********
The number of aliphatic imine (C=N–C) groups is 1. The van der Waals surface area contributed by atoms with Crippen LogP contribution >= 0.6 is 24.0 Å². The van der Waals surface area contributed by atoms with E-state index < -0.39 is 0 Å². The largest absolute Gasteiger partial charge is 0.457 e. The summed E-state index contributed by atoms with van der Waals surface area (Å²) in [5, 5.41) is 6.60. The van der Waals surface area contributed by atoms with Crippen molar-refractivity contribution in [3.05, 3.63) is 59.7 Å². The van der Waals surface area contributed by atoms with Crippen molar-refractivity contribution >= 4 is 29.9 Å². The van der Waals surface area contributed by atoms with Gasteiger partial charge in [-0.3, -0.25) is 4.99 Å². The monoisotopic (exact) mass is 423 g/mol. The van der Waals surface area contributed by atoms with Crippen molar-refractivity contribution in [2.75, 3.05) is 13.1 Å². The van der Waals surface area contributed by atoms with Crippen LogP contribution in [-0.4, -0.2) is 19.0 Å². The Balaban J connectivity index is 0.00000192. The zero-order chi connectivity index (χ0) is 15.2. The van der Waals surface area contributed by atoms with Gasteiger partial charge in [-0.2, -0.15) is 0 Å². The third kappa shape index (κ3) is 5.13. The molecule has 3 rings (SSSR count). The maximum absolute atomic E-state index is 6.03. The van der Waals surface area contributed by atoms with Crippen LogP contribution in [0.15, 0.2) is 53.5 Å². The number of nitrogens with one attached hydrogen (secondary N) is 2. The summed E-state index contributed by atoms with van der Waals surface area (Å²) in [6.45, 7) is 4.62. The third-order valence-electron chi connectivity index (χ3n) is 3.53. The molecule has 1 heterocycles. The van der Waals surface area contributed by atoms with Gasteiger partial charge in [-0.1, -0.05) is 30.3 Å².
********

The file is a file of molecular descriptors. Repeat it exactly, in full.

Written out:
The number of aliphatic imine (C=N–C) groups is 1. The van der Waals surface area contributed by atoms with Crippen LogP contribution >= 0.6 is 24.0 Å². The van der Waals surface area contributed by atoms with E-state index < -0.39 is 0 Å². The largest absolute Gasteiger partial charge is 0.457 e. The summed E-state index contributed by atoms with van der Waals surface area (Å²) in [5, 5.41) is 6.60. The van der Waals surface area contributed by atoms with Crippen molar-refractivity contribution in [3.05, 3.63) is 59.7 Å². The van der Waals surface area contributed by atoms with Crippen molar-refractivity contribution >= 4 is 29.9 Å². The van der Waals surface area contributed by atoms with Gasteiger partial charge in [-0.3, -0.25) is 4.99 Å². The monoisotopic (exact) mass is 423 g/mol. The van der Waals surface area contributed by atoms with Crippen molar-refractivity contribution in [2.75, 3.05) is 13.1 Å². The van der Waals surface area contributed by atoms with Crippen LogP contribution in [-0.4, -0.2) is 19.0 Å². The Balaban J connectivity index is 0.00000192. The zero-order chi connectivity index (χ0) is 15.2. The van der Waals surface area contributed by atoms with Gasteiger partial charge in [-0.2, -0.15) is 0 Å². The third kappa shape index (κ3) is 5.13. The molecule has 3 rings (SSSR count). The maximum absolute atomic E-state index is 6.03. The van der Waals surface area contributed by atoms with Crippen LogP contribution in [0.15, 0.2) is 53.5 Å². The number of nitrogens with one attached hydrogen (secondary N) is 2. The summed E-state index contributed by atoms with van der Waals surface area (Å²) in [6.45, 7) is 4.62. The third-order valence-electron chi connectivity index (χ3n) is 3.53. The molecule has 1 heterocycles. The van der Waals surface area contributed by atoms with Gasteiger partial charge in [-0.1, -0.05) is 30.3 Å².